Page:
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If a homeowner finds gold while shovelling through his backyard, should he sell it at a price that is equal to sum of cost of shovel, labour, and a 15 percent profit margin? If the readers find the suggestion absurd, they should get themselves a copy of 347-page stomach-turning Sugar Inquiry Report – and what a Kafkaesque delight it is.

A lot has been said on the media since the report became public two weeks ago, and will continue to be said until the next inquiry commission is set up to probe into “abnormal profits” made by other industries such as auto, cement, refineries, IPPs - and who knows – one day, even commercial banks. The democratic revolution ushered in May 2018 by a section of bourgeoisie will not relent before it extracts its pound of flesh from all businessmen “elites”. After all, the seeds of this revolution were sown when arbitrators of justice in this country wisely declared that “behind every great fortune is a crime”.

Till then, some comments, because that is all policy analysts can do when proposals of structural reforms are rubbished to make way for witch hunt. And the one conclusion that jumps out repeatedly upon reading of the report is a morally righteous obsession with the ‘right’ selling price.

The premise of the inquiry is based on identifying the cost of production across the industry, and then using it to determine whether increase in domestic retail price charged during last year was fair or not. Thus, the inquiry is forced to rely on a cost-plus pricing model, a fundamental error that will ensure it fails the test of both common sense and elementary economics if ever placed in front of independent experts. Unfortunately, the ridicule that may follow will see to it that even the more reasonable recommendations such as improving estimates of crop survey, strengthening Crop Reporting department, mapping suitable areas for cultivation, and increasing crop yield - are also side-lined. So much for the movement of change.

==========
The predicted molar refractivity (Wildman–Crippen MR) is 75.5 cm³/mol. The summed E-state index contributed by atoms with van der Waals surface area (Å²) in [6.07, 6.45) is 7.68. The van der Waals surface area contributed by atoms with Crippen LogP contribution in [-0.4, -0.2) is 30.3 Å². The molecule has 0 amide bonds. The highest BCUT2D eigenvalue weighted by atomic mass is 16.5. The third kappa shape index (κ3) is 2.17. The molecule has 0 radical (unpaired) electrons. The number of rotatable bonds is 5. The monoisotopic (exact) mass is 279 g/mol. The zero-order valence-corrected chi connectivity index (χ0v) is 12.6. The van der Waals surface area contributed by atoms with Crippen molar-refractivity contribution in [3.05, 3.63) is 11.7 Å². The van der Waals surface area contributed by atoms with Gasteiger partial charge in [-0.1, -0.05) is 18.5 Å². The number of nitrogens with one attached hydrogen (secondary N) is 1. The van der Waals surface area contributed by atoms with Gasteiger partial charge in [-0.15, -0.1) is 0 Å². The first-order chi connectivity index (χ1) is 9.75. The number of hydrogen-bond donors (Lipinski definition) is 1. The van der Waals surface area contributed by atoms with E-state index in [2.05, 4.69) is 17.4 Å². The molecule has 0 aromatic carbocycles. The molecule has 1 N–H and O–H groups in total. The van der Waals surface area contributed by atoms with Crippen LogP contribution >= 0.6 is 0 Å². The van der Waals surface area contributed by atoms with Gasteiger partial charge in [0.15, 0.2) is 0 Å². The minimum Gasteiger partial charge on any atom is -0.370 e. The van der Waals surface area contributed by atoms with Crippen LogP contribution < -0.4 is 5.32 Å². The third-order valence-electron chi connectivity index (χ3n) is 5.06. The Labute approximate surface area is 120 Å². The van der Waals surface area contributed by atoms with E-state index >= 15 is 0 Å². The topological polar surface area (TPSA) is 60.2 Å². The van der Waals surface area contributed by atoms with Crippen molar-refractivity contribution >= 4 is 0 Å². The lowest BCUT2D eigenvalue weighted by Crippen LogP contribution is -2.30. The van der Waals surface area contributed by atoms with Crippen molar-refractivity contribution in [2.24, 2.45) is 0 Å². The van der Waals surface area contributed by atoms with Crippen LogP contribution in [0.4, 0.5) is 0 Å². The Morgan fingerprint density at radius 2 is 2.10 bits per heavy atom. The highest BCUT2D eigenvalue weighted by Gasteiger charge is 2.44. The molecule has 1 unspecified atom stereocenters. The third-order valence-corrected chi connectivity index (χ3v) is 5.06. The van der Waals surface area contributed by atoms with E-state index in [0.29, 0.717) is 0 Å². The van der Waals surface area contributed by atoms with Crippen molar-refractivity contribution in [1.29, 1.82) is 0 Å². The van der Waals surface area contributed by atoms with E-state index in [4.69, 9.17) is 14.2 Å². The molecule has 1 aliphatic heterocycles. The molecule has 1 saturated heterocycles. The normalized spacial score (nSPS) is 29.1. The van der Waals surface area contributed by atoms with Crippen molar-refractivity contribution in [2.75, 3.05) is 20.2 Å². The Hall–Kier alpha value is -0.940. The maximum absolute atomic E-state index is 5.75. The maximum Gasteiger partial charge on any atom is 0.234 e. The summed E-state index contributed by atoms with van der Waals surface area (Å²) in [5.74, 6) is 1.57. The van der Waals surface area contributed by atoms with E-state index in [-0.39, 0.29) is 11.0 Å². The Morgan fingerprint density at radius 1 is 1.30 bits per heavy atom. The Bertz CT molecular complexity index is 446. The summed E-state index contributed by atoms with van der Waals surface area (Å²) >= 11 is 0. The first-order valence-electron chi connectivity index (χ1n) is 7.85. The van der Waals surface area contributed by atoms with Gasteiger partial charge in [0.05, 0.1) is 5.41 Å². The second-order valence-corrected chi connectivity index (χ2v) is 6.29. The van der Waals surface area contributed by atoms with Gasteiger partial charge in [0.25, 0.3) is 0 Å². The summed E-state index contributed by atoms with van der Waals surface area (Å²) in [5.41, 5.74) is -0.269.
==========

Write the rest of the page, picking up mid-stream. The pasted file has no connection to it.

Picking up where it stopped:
No law, precedent, or regional comparison, for example, is cited to establish that commodity producers must sell their output at ‘cost plus a reasonable margin’. Granted, that price of sugar is regulated under “The Essential Commodities Act, 1957”. But so are coal, timber, cotton textiles, tea, and even shaving blades. And while the Act empowers government to control price of essential goods for public benefit – itself a questionable goal - nowhere does it demand that these commodities be priced based on their cost and not on prevailing market price determined by their supply and demand.

Over the last century, commodity prices have witnessed a secular decline in prices (in real terms) due to advances in productivity. Unlike tech or fashion where firms can charge a premium based on innovation or branding, across the globe today firms enter commodity trade precisely because they seek to make excess returns by taking advantage of market timing.

This space will make an attempt to dissect the claims made in the inquiry report over the course of next month – from market manipulation through satta, catelization, hoarding, justification for export and subsidy, off-the-book sales and stocks, suspicions raised on recovery ratio, effect of debt, loans to growers, and failure of various regulators in fulfilling prescribed responsibilities.

Afterall, claims such as fraudulent exports to Afghanistan need to be addressed, as the failure – if true – goes beyond usually chastised department of Customs to include the central bank, which receives, records, and controls not only claims of subsidy but also realization of exchange proceeds against exports.

But, at the heart of the inquiry is a deeply troubling lack of faith in functioning of markets, and mistrust for market players to act in profit seeking motive without attempting to circumvent the law. This has exposed itself in disclosure of financials and commercially sensitive information of private-limited firms to the public at a fact-finding stage. Similarly, allegations of fraud are frightfully material, which also raise suspicion on the credibility of the external auditors employed by the industry – often from big 4. And the buck will not stop there, as malpractice qualifies as a ‘materially adverse’ change in circumstances, meaning the reputational loss may not only cost customers (both domestic and foreign) and banking relationships to the sugar mills, but also to business groups affiliated with them.

Back in January, the federal government set out to do something right by aiming to unravel the causes of cyclical shortfalls and surpluses in the sugar industry. Instead, it has given into bureaucratic laziness by making presumptions about guilt. One hopes that the political mileage gained is worth loss of business confidence.